Those of us of a certain vintage will remember the immortal lines from Saturday night telly: “I am not a number, I am a free man!” as Patrick McGoohan scampers around Portmeirion chased by a big balloon. If you could suspend your disbelief for long enough, you could identify with this chap desperate to escape the shackles – physical and metaphorical – of his anonymous existence and break out into full, individualistic technicolour.
Poor sod, we’d think, as the titles rolled. How lucky we are to enjoy the freedom of choice, freedom to be ourselves with all our unique quirks and foibles. But in reality, we are all just a number, one of a handful allocated to us, a shorthand that helps pick us out of a crowd. And do you know what? It works just fine.
Take, for example, our consumer lives. We share our data on the assumption that companies will treat us as individuals, understand and serve our very specific wants and needs. In truth, we have been weighed, we have been measured, and we have been plonked into, say, one of five or six convenient buckets to be dealt with accordingly. The magic of marketing is that, despite being lumped in one of those buckets, clever companies manage to make us feel like individuals.
Except a lot of them don’t. They should – but they don’t.
When it comes to getting deep down and dirty into understanding the customers, B2B marketing is still just skimming the surface. Our latest report, the Irish B2B Marketing Survey 2021, found that two-thirds of marketers admitted to swerving in-depth persona research. Nearly as many (58%) hadn’t gone near customer journey mapping.
Most Irish marketers don’t know who their customers are or what they’re doing.
Instead, the preferred tactic seems to be relying on what they know (hint: you know less than you think, you know) or what they experience. Neither of which is a particularly solid tactic when it comes to addressing the great, wonderful technicolour rainbow that makes up their customer base.
You might argue that B2B marketers don’t need to follow the same tactics as their B2C brethren where personas, segmenting, targeting and personalisation are gospel. After all, in many cases, we could be talking about a customer base numbering in the hundreds, compared to the hundreds of thousands or hundreds of millions faced by your average FMCG multinational.
Indeed, our research showed that a fifth to a quarter of Irish B2B marketers still feel referrals is the preferred route, providing their companies with the largest number (20%) and highest quality (25%) of leads. But this is ultimately a zero-sum game. It’s basically a pyramid scheme. You’re relying on friends of friends to get on board and eventually, without any other marketing input, you’re going to run out of friends to tap up. This is also an argument for boosting your advertising quality and quantity but that’s a fight for another day.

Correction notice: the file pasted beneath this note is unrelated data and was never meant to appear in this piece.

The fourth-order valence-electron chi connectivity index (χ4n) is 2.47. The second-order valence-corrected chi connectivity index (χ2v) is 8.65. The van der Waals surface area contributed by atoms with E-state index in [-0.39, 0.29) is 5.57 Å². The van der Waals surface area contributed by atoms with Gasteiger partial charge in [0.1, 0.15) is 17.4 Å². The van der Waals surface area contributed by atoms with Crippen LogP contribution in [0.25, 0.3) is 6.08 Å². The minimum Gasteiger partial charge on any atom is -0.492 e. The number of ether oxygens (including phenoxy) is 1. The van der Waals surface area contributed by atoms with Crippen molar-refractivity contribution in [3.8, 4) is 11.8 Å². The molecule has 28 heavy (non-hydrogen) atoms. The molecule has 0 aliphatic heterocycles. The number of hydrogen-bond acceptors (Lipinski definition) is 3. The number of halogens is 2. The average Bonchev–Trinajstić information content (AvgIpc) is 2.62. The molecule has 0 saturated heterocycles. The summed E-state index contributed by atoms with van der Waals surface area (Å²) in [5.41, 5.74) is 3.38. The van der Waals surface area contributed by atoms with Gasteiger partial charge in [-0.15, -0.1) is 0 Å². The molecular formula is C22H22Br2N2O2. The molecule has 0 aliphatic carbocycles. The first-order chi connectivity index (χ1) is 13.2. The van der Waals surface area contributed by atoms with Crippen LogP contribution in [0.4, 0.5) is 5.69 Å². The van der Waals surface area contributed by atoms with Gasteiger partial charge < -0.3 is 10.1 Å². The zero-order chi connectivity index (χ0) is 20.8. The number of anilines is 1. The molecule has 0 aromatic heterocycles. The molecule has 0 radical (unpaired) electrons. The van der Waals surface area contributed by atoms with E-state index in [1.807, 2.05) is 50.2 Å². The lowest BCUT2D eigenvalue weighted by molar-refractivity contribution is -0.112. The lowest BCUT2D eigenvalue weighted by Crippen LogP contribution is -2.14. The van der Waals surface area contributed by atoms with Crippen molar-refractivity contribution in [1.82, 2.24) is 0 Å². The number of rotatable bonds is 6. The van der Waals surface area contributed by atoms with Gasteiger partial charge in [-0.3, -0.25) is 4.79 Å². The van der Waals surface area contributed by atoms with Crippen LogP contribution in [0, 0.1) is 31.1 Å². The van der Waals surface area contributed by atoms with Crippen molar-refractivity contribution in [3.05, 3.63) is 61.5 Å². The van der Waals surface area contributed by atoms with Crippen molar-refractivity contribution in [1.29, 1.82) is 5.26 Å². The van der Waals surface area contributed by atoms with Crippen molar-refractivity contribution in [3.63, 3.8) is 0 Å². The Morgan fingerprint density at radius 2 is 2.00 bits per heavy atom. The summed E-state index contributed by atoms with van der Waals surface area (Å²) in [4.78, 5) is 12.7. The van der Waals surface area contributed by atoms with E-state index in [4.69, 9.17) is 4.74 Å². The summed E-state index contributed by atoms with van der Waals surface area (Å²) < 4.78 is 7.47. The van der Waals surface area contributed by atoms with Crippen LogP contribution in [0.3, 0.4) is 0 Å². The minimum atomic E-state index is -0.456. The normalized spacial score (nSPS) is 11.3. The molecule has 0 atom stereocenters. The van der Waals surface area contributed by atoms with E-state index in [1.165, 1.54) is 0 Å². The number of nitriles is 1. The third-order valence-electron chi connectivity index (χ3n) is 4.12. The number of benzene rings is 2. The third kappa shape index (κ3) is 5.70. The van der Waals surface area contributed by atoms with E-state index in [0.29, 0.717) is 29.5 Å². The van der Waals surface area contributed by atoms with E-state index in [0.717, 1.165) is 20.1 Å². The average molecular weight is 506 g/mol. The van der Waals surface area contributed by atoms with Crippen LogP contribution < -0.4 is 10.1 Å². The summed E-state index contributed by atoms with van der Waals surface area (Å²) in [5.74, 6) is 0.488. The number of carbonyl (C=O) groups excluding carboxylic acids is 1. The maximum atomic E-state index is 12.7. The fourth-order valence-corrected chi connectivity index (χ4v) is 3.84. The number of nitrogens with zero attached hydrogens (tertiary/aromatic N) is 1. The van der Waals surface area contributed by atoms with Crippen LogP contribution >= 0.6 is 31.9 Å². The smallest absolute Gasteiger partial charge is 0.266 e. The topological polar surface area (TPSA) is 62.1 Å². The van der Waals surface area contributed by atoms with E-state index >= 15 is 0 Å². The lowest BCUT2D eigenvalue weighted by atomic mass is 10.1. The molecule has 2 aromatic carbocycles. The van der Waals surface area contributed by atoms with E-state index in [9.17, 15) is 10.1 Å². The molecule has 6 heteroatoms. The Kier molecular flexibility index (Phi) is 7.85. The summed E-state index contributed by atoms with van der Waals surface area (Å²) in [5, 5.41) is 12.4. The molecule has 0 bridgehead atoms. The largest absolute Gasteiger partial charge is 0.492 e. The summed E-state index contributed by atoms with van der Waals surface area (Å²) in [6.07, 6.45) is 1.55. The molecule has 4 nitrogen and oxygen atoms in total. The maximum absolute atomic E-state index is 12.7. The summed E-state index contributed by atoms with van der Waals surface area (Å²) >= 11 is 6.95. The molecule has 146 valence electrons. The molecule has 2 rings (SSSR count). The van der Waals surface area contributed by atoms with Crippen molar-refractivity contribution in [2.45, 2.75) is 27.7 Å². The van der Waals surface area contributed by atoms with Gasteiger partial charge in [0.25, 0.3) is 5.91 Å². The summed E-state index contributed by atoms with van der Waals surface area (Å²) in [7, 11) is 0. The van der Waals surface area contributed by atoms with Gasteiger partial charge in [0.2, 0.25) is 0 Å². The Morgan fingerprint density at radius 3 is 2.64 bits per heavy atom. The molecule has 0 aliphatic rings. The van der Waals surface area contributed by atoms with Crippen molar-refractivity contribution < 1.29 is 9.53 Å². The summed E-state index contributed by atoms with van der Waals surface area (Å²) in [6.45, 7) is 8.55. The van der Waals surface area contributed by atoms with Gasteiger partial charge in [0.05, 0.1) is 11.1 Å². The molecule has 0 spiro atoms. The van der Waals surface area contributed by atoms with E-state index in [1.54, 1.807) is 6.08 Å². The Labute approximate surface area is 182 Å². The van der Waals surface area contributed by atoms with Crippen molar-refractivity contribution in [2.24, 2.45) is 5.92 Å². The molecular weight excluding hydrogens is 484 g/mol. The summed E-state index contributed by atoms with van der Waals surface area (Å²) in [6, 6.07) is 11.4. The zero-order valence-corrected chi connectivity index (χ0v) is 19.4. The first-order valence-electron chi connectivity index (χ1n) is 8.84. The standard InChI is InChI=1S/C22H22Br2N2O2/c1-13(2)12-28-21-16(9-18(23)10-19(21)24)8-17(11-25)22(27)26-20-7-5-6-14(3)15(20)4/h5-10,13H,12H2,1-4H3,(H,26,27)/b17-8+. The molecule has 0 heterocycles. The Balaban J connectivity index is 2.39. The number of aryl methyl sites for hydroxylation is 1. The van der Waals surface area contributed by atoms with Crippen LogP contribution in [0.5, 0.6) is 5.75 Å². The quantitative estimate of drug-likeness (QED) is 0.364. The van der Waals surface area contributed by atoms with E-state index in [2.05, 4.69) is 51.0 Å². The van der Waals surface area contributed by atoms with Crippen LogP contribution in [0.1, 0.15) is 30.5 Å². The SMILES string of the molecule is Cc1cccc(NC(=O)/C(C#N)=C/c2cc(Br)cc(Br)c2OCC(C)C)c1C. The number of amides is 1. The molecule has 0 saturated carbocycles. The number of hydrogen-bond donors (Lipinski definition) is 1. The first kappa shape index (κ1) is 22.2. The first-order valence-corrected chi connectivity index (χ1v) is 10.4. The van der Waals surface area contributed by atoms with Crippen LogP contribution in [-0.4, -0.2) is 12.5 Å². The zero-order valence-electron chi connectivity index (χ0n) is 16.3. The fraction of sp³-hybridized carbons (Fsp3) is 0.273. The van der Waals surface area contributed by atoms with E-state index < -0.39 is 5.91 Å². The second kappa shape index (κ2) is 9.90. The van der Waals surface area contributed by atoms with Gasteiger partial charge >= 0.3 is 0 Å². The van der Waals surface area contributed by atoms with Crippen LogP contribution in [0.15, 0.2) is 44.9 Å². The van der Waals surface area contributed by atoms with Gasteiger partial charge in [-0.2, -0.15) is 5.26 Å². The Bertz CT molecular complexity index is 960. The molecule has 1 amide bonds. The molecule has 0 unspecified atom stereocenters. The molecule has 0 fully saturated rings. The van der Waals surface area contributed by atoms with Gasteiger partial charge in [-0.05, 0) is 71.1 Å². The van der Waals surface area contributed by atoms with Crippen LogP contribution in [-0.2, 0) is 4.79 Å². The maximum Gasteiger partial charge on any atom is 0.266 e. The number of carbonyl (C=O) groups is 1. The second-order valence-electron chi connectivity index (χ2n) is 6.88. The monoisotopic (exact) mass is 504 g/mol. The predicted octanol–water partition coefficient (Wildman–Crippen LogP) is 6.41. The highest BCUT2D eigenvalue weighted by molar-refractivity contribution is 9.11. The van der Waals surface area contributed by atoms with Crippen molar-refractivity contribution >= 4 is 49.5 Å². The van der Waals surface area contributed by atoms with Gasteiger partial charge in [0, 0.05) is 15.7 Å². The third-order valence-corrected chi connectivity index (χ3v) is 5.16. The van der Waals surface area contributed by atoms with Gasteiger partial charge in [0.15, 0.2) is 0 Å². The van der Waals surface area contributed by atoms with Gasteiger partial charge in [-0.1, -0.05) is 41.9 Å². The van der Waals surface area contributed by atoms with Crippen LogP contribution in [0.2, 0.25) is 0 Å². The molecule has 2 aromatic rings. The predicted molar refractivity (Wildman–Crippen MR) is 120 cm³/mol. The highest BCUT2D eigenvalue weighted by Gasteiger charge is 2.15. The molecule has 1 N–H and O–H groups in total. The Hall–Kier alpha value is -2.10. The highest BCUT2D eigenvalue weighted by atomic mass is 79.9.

Back to discovering your personas and segmenting for growth. Because that’s what’s at stake here. Without understanding what gets potential customers excited, understanding where they are, what they’re after, and when they might be ready to buy, you’re essentially suffocating any chance for growth. And they say that if you’re not growing, you’re shrinking. There’s no such thing as maintaining the status quo (sorry, Francis).
There are encouraging signs. Despite the shockingly low rates of persona research and customer journey mapping, more Irish B2B marketers are using it in 2021 than the previous year – 70% versus 66% and 60% versus 58%. And marketers do understand the power of a combined marketing approach, with nearly half (47%) reaching customers through brand ads plus targeted sales activations.
But to be truly effective, that deep understanding of both your current and prospective customer has to be at the heart of your strategy. In other blogs, we’ve advised, cajoled, begged, and berated B2B marketers to get on board with emotional, engaging advertising but that’s still only part of the puzzle. It has to be complemented by targeted, personalised messaging and offers.
Yet, still less than a fifth of respondents (18%) admitted they only segmented when they had to. It makes you wonder what they try to get away with the rest of the time. Because you can’t just rely on ‘People Like Us’ marketing anymore. The future is changing. Millennials will shortly make up the vast majority of the workforce and it’s not about avo toast and doing it for the Insta. There are start-up mavens, new traditionalists, digital nomads, and legacy fixers. And those are just a few segments we made up on the spot.
The point is, decision-makers are changing, referrals through an ‘old boys network’ won’t cut it. And chances are, whatever targeting you’re doing is based on an outdated assumption – recent research cited in our Survey found that almost 80% of junior staff in an IT organisation have a significant influence on tech procurement. How often have your comms targeted the lower echelons of a potential customer’s business?
Building in-depth personas is a lot of work, particularly if it’s not something you’ve been geared up to do in the past. It takes delving into your data, also something that might not be as well put together as you’d like. But it’s not something you can put off forever. As an interim measure, you might want to consider outsourcing as a way to get over initial hurdles.
However you approach the task, the time is now. Because we very much expect that 66% who aren’t conducting research to decrease still further come this time next year. And for every one of those companies still holding back, there’s going to be one more really upping their persona and segmentation game.